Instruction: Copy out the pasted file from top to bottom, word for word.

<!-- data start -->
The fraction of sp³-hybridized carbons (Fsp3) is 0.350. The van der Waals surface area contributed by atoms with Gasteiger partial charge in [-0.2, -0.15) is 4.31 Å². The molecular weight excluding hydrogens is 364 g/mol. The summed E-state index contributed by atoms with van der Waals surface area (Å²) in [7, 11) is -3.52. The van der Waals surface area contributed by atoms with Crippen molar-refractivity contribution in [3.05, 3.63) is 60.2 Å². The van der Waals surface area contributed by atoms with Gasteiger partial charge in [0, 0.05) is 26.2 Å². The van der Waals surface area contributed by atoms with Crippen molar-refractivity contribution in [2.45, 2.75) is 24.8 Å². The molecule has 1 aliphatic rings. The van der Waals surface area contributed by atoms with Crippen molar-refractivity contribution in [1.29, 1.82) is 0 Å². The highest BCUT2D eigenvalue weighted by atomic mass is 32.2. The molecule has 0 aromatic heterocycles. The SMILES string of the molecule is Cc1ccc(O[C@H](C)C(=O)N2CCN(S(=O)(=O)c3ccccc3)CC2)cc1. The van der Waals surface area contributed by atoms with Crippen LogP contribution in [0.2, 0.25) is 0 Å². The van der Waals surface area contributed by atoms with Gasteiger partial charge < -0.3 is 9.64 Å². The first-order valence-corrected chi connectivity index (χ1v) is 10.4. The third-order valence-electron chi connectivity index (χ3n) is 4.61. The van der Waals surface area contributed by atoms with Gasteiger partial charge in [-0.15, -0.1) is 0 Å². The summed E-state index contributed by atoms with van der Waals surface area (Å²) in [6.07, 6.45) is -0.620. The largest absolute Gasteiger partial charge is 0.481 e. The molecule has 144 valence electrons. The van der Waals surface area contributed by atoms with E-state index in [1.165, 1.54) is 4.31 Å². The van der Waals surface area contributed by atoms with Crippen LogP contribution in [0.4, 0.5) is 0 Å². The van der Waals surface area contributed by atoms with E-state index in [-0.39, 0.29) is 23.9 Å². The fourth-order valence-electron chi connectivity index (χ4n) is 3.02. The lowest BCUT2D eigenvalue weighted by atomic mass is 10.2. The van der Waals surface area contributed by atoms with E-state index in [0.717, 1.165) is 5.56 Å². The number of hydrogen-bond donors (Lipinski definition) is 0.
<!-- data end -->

The fraction of sp³-hybridized carbons (Fsp3) is 0.350. The van der Waals surface area contributed by atoms with Gasteiger partial charge in [-0.2, -0.15) is 4.31 Å². The molecular weight excluding hydrogens is 364 g/mol. The summed E-state index contributed by atoms with van der Waals surface area (Å²) in [7, 11) is -3.52. The van der Waals surface area contributed by atoms with Crippen molar-refractivity contribution in [3.05, 3.63) is 60.2 Å². The van der Waals surface area contributed by atoms with Gasteiger partial charge in [0, 0.05) is 26.2 Å². The van der Waals surface area contributed by atoms with Crippen molar-refractivity contribution in [2.45, 2.75) is 24.8 Å². The molecule has 1 aliphatic rings. The van der Waals surface area contributed by atoms with Crippen molar-refractivity contribution in [1.29, 1.82) is 0 Å². The highest BCUT2D eigenvalue weighted by atomic mass is 32.2. The molecule has 0 aromatic heterocycles. The SMILES string of the molecule is Cc1ccc(O[C@H](C)C(=O)N2CCN(S(=O)(=O)c3ccccc3)CC2)cc1. The van der Waals surface area contributed by atoms with Crippen LogP contribution in [0.2, 0.25) is 0 Å². The van der Waals surface area contributed by atoms with Gasteiger partial charge < -0.3 is 9.64 Å². The first-order valence-corrected chi connectivity index (χ1v) is 10.4. The third-order valence-electron chi connectivity index (χ3n) is 4.61. The van der Waals surface area contributed by atoms with Gasteiger partial charge in [-0.15, -0.1) is 0 Å². The summed E-state index contributed by atoms with van der Waals surface area (Å²) in [6.07, 6.45) is -0.620. The largest absolute Gasteiger partial charge is 0.481 e. The molecule has 144 valence electrons. The van der Waals surface area contributed by atoms with E-state index in [1.165, 1.54) is 4.31 Å². The van der Waals surface area contributed by atoms with Crippen LogP contribution in [0.4, 0.5) is 0 Å². The van der Waals surface area contributed by atoms with E-state index in [-0.39, 0.29) is 23.9 Å². The fourth-order valence-electron chi connectivity index (χ4n) is 3.02. The lowest BCUT2D eigenvalue weighted by atomic mass is 10.2. The van der Waals surface area contributed by atoms with E-state index in [0.717, 1.165) is 5.56 Å². The number of hydrogen-bond donors (Lipinski definition) is 0.